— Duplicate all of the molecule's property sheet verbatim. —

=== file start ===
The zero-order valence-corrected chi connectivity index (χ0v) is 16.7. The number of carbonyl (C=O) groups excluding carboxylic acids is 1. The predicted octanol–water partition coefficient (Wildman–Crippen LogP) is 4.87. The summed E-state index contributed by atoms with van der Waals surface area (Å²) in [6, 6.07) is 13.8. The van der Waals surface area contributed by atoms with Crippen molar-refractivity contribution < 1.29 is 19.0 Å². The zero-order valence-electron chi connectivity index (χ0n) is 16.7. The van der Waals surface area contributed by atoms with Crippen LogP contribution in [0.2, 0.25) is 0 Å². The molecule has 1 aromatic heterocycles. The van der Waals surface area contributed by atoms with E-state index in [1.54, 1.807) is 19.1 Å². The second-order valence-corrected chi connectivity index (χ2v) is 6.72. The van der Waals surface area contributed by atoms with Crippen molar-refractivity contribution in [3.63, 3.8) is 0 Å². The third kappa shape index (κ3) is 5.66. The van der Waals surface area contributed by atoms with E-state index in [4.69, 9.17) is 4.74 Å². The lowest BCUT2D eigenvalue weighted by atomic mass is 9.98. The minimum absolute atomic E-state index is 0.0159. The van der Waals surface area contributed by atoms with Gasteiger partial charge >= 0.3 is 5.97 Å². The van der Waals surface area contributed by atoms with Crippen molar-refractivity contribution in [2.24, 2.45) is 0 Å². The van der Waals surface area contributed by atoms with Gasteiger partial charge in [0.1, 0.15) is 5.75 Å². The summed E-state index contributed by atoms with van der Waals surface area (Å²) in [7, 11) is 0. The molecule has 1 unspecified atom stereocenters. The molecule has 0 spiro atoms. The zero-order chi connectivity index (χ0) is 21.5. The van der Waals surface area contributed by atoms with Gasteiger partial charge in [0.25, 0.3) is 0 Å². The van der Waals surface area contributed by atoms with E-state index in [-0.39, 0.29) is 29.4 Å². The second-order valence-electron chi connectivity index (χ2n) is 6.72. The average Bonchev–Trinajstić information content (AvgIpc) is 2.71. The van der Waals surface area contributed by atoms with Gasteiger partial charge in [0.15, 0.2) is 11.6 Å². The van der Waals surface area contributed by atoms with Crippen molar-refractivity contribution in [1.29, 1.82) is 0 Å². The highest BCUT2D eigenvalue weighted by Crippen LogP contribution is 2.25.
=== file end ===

The zero-order valence-corrected chi connectivity index (χ0v) is 16.7. The number of carbonyl (C=O) groups excluding carboxylic acids is 1. The predicted octanol–water partition coefficient (Wildman–Crippen LogP) is 4.87. The summed E-state index contributed by atoms with van der Waals surface area (Å²) in [6, 6.07) is 13.8. The van der Waals surface area contributed by atoms with Crippen molar-refractivity contribution < 1.29 is 19.0 Å². The zero-order valence-electron chi connectivity index (χ0n) is 16.7. The van der Waals surface area contributed by atoms with Crippen LogP contribution in [0.2, 0.25) is 0 Å². The molecule has 1 aromatic heterocycles. The van der Waals surface area contributed by atoms with E-state index in [1.54, 1.807) is 19.1 Å². The second-order valence-corrected chi connectivity index (χ2v) is 6.72. The van der Waals surface area contributed by atoms with Crippen molar-refractivity contribution in [3.63, 3.8) is 0 Å². The third kappa shape index (κ3) is 5.66. The van der Waals surface area contributed by atoms with E-state index in [4.69, 9.17) is 4.74 Å². The lowest BCUT2D eigenvalue weighted by atomic mass is 9.98. The minimum absolute atomic E-state index is 0.0159. The van der Waals surface area contributed by atoms with Gasteiger partial charge >= 0.3 is 5.97 Å². The van der Waals surface area contributed by atoms with Crippen molar-refractivity contribution in [2.24, 2.45) is 0 Å². The van der Waals surface area contributed by atoms with Gasteiger partial charge in [0.1, 0.15) is 5.75 Å². The summed E-state index contributed by atoms with van der Waals surface area (Å²) in [7, 11) is 0. The molecule has 1 unspecified atom stereocenters. The molecule has 0 spiro atoms. The zero-order chi connectivity index (χ0) is 21.5. The van der Waals surface area contributed by atoms with Gasteiger partial charge in [0.25, 0.3) is 0 Å². The van der Waals surface area contributed by atoms with E-state index in [-0.39, 0.29) is 29.4 Å². The second-order valence-electron chi connectivity index (χ2n) is 6.72. The average Bonchev–Trinajstić information content (AvgIpc) is 2.71. The van der Waals surface area contributed by atoms with Gasteiger partial charge in [0.15, 0.2) is 11.6 Å². The van der Waals surface area contributed by atoms with Crippen molar-refractivity contribution in [1.29, 1.82) is 0 Å². The highest BCUT2D eigenvalue weighted by Crippen LogP contribution is 2.25.